Researchers have come up with five different types of insomnia – types that might help doctors personalise specific treatments in the future, making them more effective and better tailored towards each individual with sleep problems.

Contrary to what you might expect, these groupings aren't actually based on your typical sleep symptoms, such as trouble waking up or difficulty staying asleep.

Instead, these new types are linked to other factors - stress, emotions, personality traits, mood, and previous life events.

Applying labels Type 1 to Type 5, scientists showed how different people with insomnia had different cognitive characteristics, including levels of anxiety and emotional sensitivity. The study also showed participants tended to stay in the same type over time.

"While we have always considered insomnia to be one disorder, it actually represents five different disorders," says one of the researchers, Tessa Blanken from the Netherlands Institute for Neuroscience. "Underlying brain mechanisms may be very different."

"For comparison: progress in our understanding of dementia was propelled once we realised that there are different kinds, such as Alzheimer, vascular, and frontal-temporal dementia."

Data was gathered from around 2,224 individuals showing self-reported symptoms of insomnia. They were asked to fill in questionnaires about personality traits that we already know are linked to brain structure and function, and compared with a control group.

Type 1 individuals scored highly on distressing traits like neuroticism and feeling low, while those in the Type 2 and Type 3 groups both scored lower for distressing straits – though Type 2 respondents were generally more positive and content than Type 3.

Type 4 and Type 5 individuals reported lower levels of distress, but Type 4 folk tended to experience long-lasting insomnia after stressful life events, whereas this wasn't noticeable in Type 5 people.

In follow-up surveys taken five years later, the study participants were usually still in the same type group – an 87 percent probability, on average.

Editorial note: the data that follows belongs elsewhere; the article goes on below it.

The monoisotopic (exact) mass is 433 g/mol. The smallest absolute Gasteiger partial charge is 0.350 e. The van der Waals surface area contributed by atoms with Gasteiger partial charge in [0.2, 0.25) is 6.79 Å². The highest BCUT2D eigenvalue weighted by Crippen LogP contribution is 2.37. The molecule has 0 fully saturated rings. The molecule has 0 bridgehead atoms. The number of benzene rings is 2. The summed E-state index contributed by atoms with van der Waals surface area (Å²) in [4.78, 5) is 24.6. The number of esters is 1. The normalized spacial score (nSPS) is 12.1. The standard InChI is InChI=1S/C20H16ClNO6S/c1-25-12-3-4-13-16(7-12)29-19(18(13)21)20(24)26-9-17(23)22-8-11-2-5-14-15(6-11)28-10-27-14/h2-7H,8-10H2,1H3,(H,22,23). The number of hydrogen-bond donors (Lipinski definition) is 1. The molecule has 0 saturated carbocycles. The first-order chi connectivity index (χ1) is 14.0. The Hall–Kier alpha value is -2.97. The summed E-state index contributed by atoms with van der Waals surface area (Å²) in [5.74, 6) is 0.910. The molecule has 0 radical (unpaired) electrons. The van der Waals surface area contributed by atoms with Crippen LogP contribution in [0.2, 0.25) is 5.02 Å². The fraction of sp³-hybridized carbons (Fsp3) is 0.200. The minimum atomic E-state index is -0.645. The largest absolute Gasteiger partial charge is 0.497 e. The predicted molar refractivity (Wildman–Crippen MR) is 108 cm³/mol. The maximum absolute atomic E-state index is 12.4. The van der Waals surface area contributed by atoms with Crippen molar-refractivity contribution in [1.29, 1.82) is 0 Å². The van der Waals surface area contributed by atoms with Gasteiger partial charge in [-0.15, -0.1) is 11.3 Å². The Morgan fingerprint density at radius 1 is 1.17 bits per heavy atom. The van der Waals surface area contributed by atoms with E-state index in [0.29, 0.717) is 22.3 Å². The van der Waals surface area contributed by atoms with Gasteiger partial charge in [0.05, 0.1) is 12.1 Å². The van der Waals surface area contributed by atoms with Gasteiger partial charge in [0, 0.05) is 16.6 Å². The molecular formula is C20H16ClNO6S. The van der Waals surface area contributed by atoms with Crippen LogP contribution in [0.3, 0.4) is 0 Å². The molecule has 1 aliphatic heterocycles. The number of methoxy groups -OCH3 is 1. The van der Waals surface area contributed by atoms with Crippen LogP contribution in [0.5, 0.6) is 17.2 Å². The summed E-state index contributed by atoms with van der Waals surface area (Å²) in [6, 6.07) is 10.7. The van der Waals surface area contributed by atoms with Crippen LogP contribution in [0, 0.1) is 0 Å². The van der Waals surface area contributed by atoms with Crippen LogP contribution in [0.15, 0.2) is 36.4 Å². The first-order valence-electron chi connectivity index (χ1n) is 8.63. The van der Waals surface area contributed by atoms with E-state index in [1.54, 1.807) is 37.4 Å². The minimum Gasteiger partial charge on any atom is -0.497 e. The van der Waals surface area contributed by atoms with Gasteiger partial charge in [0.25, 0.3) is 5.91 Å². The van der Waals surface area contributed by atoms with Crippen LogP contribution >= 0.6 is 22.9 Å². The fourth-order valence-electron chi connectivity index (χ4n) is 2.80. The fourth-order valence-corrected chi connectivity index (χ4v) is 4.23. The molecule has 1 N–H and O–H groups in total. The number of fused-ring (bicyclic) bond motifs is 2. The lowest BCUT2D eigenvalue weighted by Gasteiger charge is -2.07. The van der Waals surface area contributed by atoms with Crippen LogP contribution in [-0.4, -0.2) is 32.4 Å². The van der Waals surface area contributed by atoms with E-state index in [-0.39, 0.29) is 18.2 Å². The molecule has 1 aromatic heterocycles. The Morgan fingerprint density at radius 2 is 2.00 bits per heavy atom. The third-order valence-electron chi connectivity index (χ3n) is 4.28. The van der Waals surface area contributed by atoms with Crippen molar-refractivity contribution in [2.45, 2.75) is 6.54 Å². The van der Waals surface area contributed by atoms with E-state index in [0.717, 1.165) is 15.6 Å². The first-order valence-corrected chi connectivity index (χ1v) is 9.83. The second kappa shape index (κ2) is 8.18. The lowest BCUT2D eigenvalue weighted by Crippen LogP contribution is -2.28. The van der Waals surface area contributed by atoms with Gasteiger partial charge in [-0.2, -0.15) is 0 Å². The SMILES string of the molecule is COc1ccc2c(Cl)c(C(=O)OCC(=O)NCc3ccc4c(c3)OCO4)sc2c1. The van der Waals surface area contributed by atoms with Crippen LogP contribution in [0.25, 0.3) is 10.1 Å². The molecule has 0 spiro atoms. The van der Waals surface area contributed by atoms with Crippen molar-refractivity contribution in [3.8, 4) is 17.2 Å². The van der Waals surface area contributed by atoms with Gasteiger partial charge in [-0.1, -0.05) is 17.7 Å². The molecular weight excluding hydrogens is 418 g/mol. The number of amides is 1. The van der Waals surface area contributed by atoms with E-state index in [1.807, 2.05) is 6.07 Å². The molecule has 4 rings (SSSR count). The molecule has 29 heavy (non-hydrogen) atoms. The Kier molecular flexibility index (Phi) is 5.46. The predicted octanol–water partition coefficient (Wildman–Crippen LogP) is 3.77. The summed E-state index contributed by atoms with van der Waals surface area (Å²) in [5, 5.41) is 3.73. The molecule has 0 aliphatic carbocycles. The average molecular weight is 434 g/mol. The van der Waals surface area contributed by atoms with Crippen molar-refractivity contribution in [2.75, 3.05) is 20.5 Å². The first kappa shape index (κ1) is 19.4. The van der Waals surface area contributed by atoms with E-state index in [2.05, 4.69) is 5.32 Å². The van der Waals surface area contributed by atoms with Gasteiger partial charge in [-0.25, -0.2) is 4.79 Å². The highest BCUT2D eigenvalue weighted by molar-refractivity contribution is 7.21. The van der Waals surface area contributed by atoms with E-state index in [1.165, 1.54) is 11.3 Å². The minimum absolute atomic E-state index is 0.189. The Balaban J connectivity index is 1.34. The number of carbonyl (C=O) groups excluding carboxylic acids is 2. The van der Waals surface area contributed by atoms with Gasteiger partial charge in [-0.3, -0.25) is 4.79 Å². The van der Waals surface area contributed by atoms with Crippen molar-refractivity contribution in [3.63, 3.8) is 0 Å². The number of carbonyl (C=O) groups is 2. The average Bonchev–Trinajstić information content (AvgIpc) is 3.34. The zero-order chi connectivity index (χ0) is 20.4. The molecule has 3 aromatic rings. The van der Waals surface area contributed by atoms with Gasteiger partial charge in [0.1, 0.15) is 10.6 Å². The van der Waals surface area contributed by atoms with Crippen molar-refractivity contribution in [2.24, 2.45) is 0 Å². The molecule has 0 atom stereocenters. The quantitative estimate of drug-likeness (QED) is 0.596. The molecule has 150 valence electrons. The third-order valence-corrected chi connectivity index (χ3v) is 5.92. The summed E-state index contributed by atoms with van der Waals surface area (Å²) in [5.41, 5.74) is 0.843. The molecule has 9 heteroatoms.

Knowing some of the traits behind a person's insomnia could help doctors come up with treatment that gets better results, the researchers say – Type 2 and Type 4 people had the most improvement in their sleep after taking benzodiazepine, for example.

The people in the Type 2 bracket also responded well to cognitive behavioural therapy, whereas the people in Type 4 didn't.

According to the team behind the work, people across all the different types had the same sort of insomnia symptoms, and it's here that previous attempts to split insomnia into different categories might have fallen down. Looking at the bigger picture could be a better way to split people up.

There are some limitations to talk about: firstly, these were individuals who reported insomnia symptoms, rather than people diagnosed with insomnia. Second, participation was voluntary, so it may not represent the population as a whole (just those who are happy filling out health questionnaires).

Nevertheless it's an interesting peek into how insomnia treatments might be improved in the future. Previous work has looked at some of the genetic risk factors for insomnia, another avenue for exploring more personalised treatments.

Around one in ten people are thought to suffer from chronic insomnia, and it's known for significantly increasing the risk of depression and other mental illnesses too. Any help we can get in fighting it is going to be welcome.

"Insomnia subtyping paves the way for studies that aim to prevent depression, resolve in­consistencies in and reduce heterogeneity of insomnia, and reveal differential causes of and develop better tailored personalised treatment for insomnia disorder," conclude the researchers.

The research has been published in The Lancet Psychiatry.